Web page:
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Native Sun News: Lakota Voice Project confronts youth suicide

Filed Under: Health | National
More on: native sun news, oglala sioux, suicide, tribal colleges, youth
     


A young Oglala Lakota student ponders what hope is during a Lakota Voice Project anti-suicide presentation on the Pine Ridge Reservation earlier this year. PHOTOS COURTESY/JASON ALLEY

Looking for hope
Lakota Voice Project continues campaign against suicide
By Brandon Ecoffey
Native Sun News Staff Writer

RAPID CITY — Where do you find hope in a place where people do such a great job of hiding it?

For Jason Alley and Karrissa Eifert of the Lakota Voice Project and a motivated Oglala Lakota College intro to business class, the answer was simple: Ask those who do not know how to hide it. So they asked the children.

On the Pine Ridge Reservation the Lakota Voice Project is taking a new and innovative approach in the battle against youth suicide. The concept is simple: take a few hundred cameras, give them to a bunch of Lakota children and ask them to capture what they think hope is. The results were nothing short of astonishing.

For some time now, suicide rates in Indian country have been exponentially higher than that of non-Native American communities. On Pine Ridge alone, the teenage suicide rate is 150 percent higher than the national average, with children as young as 6 years old reportedly having attempted to take their own lives. The seemingly never-ending epidemic of youth suicide on the reservation led then-tribal president Theresa Two Bulls in 2009 to declare a suicide state of emergency that is still in effect today.

The Lakota Voice Project is a partnership between the American Advertising Federation of the Black Hills and Oglala Lakota College that hopes to do its part in stopping the rash of suicides that has plagued the reservation for years. The two seemingly different organizations were brought together when AAF-Black Hills decided late last year to focus their annual public service campaign on the issue of suicide on the reservation.

Each year, AAF provides a public service campaign free of cost to a nonprofit organization that otherwise would be unable to do so on its own because of financial restraints. In the past, organizations had been selected through an application process. However, this year the organization wanted to go in a new direction and chose Oglala Lakota College, Eifert, who is a board member at AAF, told Native Sun News.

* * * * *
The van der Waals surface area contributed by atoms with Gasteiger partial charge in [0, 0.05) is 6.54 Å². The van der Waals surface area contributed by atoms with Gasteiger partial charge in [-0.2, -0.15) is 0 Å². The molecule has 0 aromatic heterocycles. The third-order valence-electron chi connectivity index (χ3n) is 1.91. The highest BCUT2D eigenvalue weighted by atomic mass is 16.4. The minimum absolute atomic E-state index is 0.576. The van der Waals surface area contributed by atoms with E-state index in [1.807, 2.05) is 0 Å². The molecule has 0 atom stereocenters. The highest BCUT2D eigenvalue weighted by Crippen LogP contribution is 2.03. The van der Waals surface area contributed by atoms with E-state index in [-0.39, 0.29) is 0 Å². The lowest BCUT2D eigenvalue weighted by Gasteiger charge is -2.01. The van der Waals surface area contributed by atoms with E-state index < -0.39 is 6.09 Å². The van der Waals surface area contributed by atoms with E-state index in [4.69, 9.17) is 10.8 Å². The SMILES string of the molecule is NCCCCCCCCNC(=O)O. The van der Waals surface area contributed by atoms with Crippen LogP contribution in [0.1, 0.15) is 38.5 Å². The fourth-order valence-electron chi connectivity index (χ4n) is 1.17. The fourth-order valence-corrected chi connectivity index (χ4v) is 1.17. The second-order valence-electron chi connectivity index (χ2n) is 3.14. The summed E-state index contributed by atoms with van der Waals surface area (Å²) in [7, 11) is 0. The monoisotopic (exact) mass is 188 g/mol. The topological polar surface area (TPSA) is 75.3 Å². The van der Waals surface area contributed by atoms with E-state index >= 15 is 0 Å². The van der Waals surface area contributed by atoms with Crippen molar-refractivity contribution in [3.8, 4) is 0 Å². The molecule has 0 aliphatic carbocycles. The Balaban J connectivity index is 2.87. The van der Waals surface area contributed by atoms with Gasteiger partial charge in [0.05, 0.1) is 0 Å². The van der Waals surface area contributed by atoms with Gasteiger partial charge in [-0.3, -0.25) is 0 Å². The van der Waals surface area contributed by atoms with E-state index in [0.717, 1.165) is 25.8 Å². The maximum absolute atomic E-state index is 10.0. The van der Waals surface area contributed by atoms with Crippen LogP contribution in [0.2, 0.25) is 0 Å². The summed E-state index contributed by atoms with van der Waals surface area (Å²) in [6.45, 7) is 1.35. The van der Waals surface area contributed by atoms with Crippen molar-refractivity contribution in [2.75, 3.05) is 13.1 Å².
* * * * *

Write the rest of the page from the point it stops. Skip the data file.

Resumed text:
“We wanted to incorporate students from Oglala Lakota College into the project and utilize it as a mentorship opportunity, and one that could be used to help them gain real-world experience working on an advertising campaign,” she said. “We also wanted them to have control over what nonprofit or cause they would like to support.”

Eifert and Alley spent time in the fall of 2011 planning with OLC administrators, who directed them to meet with the college’s spring semester introduction to business class. Alley, who is also owner of the Rapid City-based advertising company Message, explained to NSN that when he first started meeting with the class at OLC, “There were a number of different ideas that came up. However, the discussion kept on coming back to suicide.”

Eifert, who was also at that first meeting with the class, added, “Within a 20-minute brainstorming session on our first day with the class, the students unanimously decided that the issue that most concerned them was suicide among the youth of the reservation.”

With only one semester to work with, the pair — in an attempt to maximize their time and contribution to the class — traveled to Kyle from Rapid City every Monday this past spring semester to attend the class.

From that point forward, the movement that is the Lakota Voice Project began forming working relationships with local schools and tribal organizations that included Loneman, Crazy Horse and Red Cloud schools, the Be Excited About Reading (B.E.A.R.) Program, and the Oglala Sioux Tribe’s own anti-suicide program, Sweetgrass Project.